10 software architecture resources on O’Reilly’s online learning platform

Learn about new architecture patterns, event-driven microservices, fast data, and more.

February 13, 2018
Fountains Fountains (source: MichaelGaida)

Build on a solid foundation or improve your current approach with one of these new and popular titles on O’Reilly’s online learning platform.

Software Architecture Fundamentals, Second Edition

Learn faster. Dig deeper. See farther.

Join the O'Reilly online learning platform. Get a free trial today and find answers on the fly, or master something new and useful.

Learn more

Being a successful software architect is more than just possessing technical knowledge. It’s about thinking like an architect, being a leader, and understanding the architectural elements, patterns, and styles necessary to create effective software architectures. In Software Architecture Fundamentals, Second Edition, Neal Ford and Mark Richards empower you with the essential skills you need to be effective in this role. You’ll be introduced to previously unmentioned architecture patterns, such as command query responsibility segregation (CQRS) and LMAX, along with the most effective tools and strategies for analyzing architecture. This video is designed for senior-level developers who want to become software architects and for junior architects who want to bump up their skill sets.

Start watching now.

Building Microservices

Distributed systems have become more fine-grained in the past 10 years, shifting from code-heavy monolithic applications to smaller, self-contained microservices. But developing these systems brings its own set of headaches. With lots of examples and practical advice, Building Microservices by Sam Newman takes a holistic view of the topics that system architects and administrators must consider when building, managing, and evolving microservice architectures.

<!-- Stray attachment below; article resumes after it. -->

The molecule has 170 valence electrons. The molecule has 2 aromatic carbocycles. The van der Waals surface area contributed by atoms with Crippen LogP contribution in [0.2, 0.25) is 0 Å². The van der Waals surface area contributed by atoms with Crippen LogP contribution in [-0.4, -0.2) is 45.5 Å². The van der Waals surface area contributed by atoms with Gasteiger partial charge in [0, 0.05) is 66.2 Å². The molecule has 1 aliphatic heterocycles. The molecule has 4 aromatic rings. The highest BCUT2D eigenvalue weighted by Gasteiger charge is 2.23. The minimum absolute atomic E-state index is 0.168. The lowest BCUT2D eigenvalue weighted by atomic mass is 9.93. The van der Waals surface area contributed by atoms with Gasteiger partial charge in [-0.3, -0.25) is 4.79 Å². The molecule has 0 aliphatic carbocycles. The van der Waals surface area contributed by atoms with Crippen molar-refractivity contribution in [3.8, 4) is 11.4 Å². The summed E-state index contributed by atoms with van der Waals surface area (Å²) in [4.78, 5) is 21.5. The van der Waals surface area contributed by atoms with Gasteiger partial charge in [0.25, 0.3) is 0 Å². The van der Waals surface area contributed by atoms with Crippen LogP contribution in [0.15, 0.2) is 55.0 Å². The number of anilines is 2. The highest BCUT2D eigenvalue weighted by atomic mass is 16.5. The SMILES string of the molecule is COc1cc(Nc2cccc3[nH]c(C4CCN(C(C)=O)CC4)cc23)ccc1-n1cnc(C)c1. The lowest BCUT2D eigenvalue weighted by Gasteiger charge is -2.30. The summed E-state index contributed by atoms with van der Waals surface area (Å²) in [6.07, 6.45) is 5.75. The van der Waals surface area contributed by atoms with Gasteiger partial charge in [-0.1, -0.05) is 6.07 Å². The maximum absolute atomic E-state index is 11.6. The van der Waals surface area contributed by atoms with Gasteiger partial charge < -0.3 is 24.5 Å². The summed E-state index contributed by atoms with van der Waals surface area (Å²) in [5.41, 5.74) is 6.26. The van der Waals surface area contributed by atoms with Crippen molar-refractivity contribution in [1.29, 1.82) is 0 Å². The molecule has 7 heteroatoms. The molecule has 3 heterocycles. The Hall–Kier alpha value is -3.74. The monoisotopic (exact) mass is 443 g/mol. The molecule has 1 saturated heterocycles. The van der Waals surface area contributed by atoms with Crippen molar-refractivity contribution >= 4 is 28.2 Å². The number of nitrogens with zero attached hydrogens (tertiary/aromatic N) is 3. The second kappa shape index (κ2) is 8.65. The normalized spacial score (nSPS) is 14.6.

Start reading now.

Learning Path: Cloud Native Architecture Fundamentals

In this Learning Path, you begin with learning the foundations behind Cloud Native Architecture. From there, you examine DevOps. You then move on to examine two architectural qualities—modularity and observability. You look at the ingredients of Continuous Delivery and examine how you can bake them into a deployment pipeline. You’ll also define “cloud” in terms of its essential characteristics and examine its various deployment and service models. Finally, you’ll explore the common and public capabilities of cloud infrastructure.

Start watching now.

Building Evolutionary Architectures

The software development ecosystem is constantly changing, providing a constant stream of new tools, frameworks, techniques, and paradigms. Over the past few years, incremental developments in core engineering practices for software development have created the foundations for rethinking how architecture changes over time, along with ways to protect important architectural characteristics as it evolves. Building Evolutionary Architectures by Neal Ford, Rebecca Parsons, and Patrick Kua ties those parts together with a new way to think about architecture and time.

Start reading now.